Today the European Commission launched its proposals for a European Defence Fund, together with a reflection paper setting out possible scenarios for the future of European defence cooperation.

Building on the European Defence Action Plan published in November 2016 and complementing the Global Strategy’s Implementation Plan on Security and Defence, as well as the implementation of the EU-NATO Joint Declaration, it is anticipated that the Fund will coordinate, supplement and amplify the defence investments made by EU Member States.

The European Defence Fund has two strands:

1.) Research

From 2017, the EU will for the first time offer grants for collaborative research in innovative defence technologies and products, fully and directly funded from the EU budget. Projects eligible for EU funding will focus on priority areas previously agreed by Member States, such as electronics, meta-materials, encrypted software or robotics. This will be financed with:

  • Preparatory Action on Defence-related Research: A budget of €90 million until the end of 2019, with €25 million allocated for 2017. A call for proposals has been launched today for projects in the areas of unmanned systems in a naval environment and soldiers systems. The signature of the first grant agreements is expected by the end of this year.
  • European Defence Research Programme: In 2018, the Commission will propose a dedicated EU defence research programme with an estimated annual budget of €500 million per year post-2020, making the EU one of the biggest defence research investors in Europe.

2.) Development and Acquisition

The Fund will also create incentives for Member States to cooperate on joint development and the acquisition of defence equipment and technology through co-financing from the EU budget and practical support from the Commission. Only collaborative projects with at least three participants from several Member States will be eligible, and a proportion of the overall budget will be earmarked for projects involving cross-border participation of SMEs. The EU will only co-fund development of prototypes where Member States commit to buying final product, while projects conceived by Member States in the framework of Permanent Structured Cooperation (PESCO) will benefit from a higher EU co-financing rate (10% bonus). The EU will offer co-financing with:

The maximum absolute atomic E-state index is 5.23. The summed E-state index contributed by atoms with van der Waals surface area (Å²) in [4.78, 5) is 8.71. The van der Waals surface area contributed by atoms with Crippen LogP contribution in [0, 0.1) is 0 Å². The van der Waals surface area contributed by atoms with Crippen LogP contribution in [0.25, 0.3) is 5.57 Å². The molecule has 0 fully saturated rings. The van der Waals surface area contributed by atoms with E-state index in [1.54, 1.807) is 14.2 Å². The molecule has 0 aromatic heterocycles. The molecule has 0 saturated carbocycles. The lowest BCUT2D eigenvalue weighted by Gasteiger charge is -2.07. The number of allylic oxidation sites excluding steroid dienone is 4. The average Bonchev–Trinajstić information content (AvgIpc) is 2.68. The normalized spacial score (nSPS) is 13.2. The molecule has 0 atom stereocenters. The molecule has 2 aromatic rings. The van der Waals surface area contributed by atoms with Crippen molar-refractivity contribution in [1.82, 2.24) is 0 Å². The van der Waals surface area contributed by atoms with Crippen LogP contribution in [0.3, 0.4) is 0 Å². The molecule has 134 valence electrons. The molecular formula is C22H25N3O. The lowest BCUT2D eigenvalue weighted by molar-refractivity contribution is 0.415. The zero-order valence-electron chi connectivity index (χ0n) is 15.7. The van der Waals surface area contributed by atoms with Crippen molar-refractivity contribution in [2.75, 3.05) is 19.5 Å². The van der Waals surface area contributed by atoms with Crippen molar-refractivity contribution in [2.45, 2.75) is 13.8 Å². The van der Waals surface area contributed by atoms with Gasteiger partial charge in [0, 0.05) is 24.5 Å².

• €500 million in total for 2019 and 2020, under a dedicated defence and industrial development programme proposed today.
  • A more substantial programme will be prepared for post-2020, with an estimated annual budget of €1 billion per year. The programme will leverage national financing with an expected multiplying effect of 5. It could therefore generate a total investment in defence capability development of €5 billion per year after 2020.

The Fund is not designed to substitute Member States’ defence investments, but aims to enable and accelerate their cooperation. The Commission highlights how the increasing costs of developing and acquiring defence capabilities are outpacing the rise in domestic defence budgets across Europe. It notes that the lack of cooperation between Member States in the field of defence and security is estimated to cost between €25 billion and €100 billion annually as a result of inefficiencies, the lack of competition and the lack of economies of scale for industry and production.

Furthermore, around 80% of procurement is carried out at the national level, leading to a costly rise in the duplication of military capabilities across the EU. Indeed, there are 178 different weapon systems in the EU, compared to just 30 in the US. It estimates that up to 30% of annual defence expenditures could be saved through the pooling of procurement. Such increased collaboration could also lead to the standardisation of equipment, encouraging less duplication and better interoperability between European armed forces, and allow for economies of scale, further enhancing the competitiveness of the EU defence industry.

Faced with growing security challenges, a range of disagreements with the new Trump administration and the loom of Brexit, it is unsurprising that European leaders are keen to think strategically about the future direction of defence in the EU. Today’s announcements will be discussed at the forthcoming Prague high-level European conference on defence and security and at the EU Council meeting scheduled for 22-23 June. The latter will come just days after Britain is due to begin negotiating its withdrawal from the EU and while the majority of the Commission’s plans would not come to fruition until after Brexit, UK industry will be following the debate closely, looking for an early indication from the Prime Minister as to what form Britain’s future involvement in such initiatives could take.